Praying, Meditation, Peace, Redemption, Repentance, God

I had another blog post originally scheduled for today, but due to the tragic events that occurred in our country and around the world just this past month alone, I ask that you stand in solidarity with me for a moment of silence, to pray for the victims and their families. When I thought about writing a post reflecting one major occurrence, something else quickly popped up. Sometimes I simply can’t wrap my mind around or process many of the tragic events that occur, let alone keep up with them.

From the hurricanes, earthquakes, terrorist attacks in England, homicides, suicides, church shootings and most recently the mass shooting that occurred at a concert over the weekend in Las Vegas, Nevada, you can easily feel dismayed, overwhelmed and depressed.

But for this moment, regardless of your denomination, race, gender, economic status, nationality or political affiliation let us unite as a people and pause to pray. Don’t resort to praying only when something drastic happens, but meditate daily. We must be the intercessors because our world is in a crisis and is certainly quite different from what we used to call normal.

The Weight of Worry

Anxious, Fear, Worry, Depression, Health, Mind, Spirit, Body

The weight of worry is too heavy of a burden to carry.

Anxiousness and worry seem to be constant daily companions that won’t let us rest. It can leave you feeling cornered, worn out and depressed. It can exhaust your mind, body, and spirit.

This is a new day, beginning a new week and month. Be present in this moment and this time, for yesterday is gone and tomorrow is not promised. For that which you can do nothing about, you have to dig deep within your spirit and try hard not to worry about it. Easier said than done? Yes, it is, but still try anyway.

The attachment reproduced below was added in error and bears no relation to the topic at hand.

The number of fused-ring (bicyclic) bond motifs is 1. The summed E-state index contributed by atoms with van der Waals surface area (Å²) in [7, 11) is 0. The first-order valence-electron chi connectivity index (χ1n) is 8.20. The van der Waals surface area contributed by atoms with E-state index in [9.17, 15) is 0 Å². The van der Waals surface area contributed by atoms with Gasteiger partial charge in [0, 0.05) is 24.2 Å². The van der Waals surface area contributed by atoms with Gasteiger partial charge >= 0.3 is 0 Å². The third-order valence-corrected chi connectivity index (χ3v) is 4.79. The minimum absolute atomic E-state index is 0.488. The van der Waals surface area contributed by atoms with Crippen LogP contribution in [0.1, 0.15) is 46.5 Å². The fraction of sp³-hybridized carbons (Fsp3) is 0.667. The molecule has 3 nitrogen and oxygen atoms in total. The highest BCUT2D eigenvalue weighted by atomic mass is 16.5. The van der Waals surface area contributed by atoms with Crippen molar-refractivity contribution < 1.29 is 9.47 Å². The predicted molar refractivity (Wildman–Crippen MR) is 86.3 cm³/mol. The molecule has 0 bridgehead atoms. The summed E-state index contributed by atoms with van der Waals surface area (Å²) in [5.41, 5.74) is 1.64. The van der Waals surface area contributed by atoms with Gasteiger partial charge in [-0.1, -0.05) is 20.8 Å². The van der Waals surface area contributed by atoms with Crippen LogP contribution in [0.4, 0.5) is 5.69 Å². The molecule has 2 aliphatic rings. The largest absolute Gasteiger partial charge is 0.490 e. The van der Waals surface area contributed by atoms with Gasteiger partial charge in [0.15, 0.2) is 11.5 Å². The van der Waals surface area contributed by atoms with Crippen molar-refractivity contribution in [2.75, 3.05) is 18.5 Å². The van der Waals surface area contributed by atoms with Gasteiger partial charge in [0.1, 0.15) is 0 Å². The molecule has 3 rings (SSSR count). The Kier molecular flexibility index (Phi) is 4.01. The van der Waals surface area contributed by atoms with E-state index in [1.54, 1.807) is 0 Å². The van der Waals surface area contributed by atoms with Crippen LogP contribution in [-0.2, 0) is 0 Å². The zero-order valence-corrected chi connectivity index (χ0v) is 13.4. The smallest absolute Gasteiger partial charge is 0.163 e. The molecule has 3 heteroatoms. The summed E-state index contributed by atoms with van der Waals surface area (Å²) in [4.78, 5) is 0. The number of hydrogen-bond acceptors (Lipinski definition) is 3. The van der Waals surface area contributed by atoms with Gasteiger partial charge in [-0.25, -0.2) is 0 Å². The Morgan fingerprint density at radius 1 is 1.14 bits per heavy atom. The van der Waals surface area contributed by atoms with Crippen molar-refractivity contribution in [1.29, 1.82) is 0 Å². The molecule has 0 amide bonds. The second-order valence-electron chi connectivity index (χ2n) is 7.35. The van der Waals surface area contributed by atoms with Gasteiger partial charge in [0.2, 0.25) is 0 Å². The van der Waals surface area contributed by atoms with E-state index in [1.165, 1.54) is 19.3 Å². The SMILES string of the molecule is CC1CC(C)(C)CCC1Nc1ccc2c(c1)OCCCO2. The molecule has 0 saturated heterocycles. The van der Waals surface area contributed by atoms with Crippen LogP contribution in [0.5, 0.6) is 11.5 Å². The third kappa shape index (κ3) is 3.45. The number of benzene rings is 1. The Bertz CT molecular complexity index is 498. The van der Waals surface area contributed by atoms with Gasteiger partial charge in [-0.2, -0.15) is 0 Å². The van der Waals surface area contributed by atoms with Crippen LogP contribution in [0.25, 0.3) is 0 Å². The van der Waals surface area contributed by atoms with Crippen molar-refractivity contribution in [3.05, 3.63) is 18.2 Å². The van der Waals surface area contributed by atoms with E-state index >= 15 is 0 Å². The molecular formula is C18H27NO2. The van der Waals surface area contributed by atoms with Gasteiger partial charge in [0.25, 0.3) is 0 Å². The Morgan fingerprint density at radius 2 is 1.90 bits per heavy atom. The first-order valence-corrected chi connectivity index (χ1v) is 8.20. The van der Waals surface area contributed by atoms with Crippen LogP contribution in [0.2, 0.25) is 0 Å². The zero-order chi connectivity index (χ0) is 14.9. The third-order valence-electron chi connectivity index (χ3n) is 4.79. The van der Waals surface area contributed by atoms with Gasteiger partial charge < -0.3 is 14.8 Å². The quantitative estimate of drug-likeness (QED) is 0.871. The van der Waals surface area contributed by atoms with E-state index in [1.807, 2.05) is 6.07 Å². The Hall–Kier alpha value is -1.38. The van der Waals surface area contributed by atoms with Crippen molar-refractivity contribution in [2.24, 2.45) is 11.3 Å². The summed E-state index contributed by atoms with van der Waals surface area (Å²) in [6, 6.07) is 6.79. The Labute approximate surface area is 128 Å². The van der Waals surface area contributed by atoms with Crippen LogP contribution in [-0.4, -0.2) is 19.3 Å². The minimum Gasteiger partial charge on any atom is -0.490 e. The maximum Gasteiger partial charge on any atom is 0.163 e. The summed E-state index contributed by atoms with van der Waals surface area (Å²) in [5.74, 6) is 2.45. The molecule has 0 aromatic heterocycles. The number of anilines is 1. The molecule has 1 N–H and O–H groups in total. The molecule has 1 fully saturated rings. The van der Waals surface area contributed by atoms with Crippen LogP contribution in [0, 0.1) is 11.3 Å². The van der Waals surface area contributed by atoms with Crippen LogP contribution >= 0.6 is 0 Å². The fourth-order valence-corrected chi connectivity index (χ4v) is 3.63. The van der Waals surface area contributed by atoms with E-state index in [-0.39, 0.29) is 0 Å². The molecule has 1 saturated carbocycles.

Celebrating National Rice Month with Mexican Rice

Mexican Rice, Rice, National Rice Month, Grains, Food Porn Friday

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As a native Charlestonian, rice has always been our main sustainable staple for most of our dishes. As we come to the close of celebrating National Rice Month, we honor our U.S. rice farmers by featuring this tiny grain in a recipe for Easy Mexican Rice courtesy of What’s your favorite rice dish? Bon Appetit!

Easy Mexican Rice
Ready in 25 minutes


1⁄4-1⁄3 cup finely chopped onion
2 -3 tablespoons olive oil (or bacon drippings)
1 1⁄4 cups parboiled long-grain rice
1 (14 ounce) can chicken broth
1 (8 ounce) can tomato sauce
1⁄4 teaspoon cumin
1⁄4 teaspoon garlic powder
1⁄2 teaspoon salt

– Over medium-high heat, sauté onion in olive oil until tender; add rice and continue sautéing for 3-5 minutes until rice becomes opaque.
– Add chicken broth, tomato sauce, and seasonings; bring to boil then reduce heat to low; cover and simmer 20-25 minutes until rice is cooked.
– Remove pan from heat; let stand covered for 5 minutes until liquid is absorbed; fluff with fork and serve.
Note: My best ever success with this recipe was achieved using bacon drippings for sautéing, rounded measuring scoops of rice, and only a half can (4 ounces) of tomato sauce with water added to almost fill the can.

Be sure to check out the National Rice Month Scholarship Contest sponsored by Think Rice. Entries must be received by October 31, 2017.  For more information about this contest, click here for further details.

Happy #NationalRiceMonth on #FoodPornFriday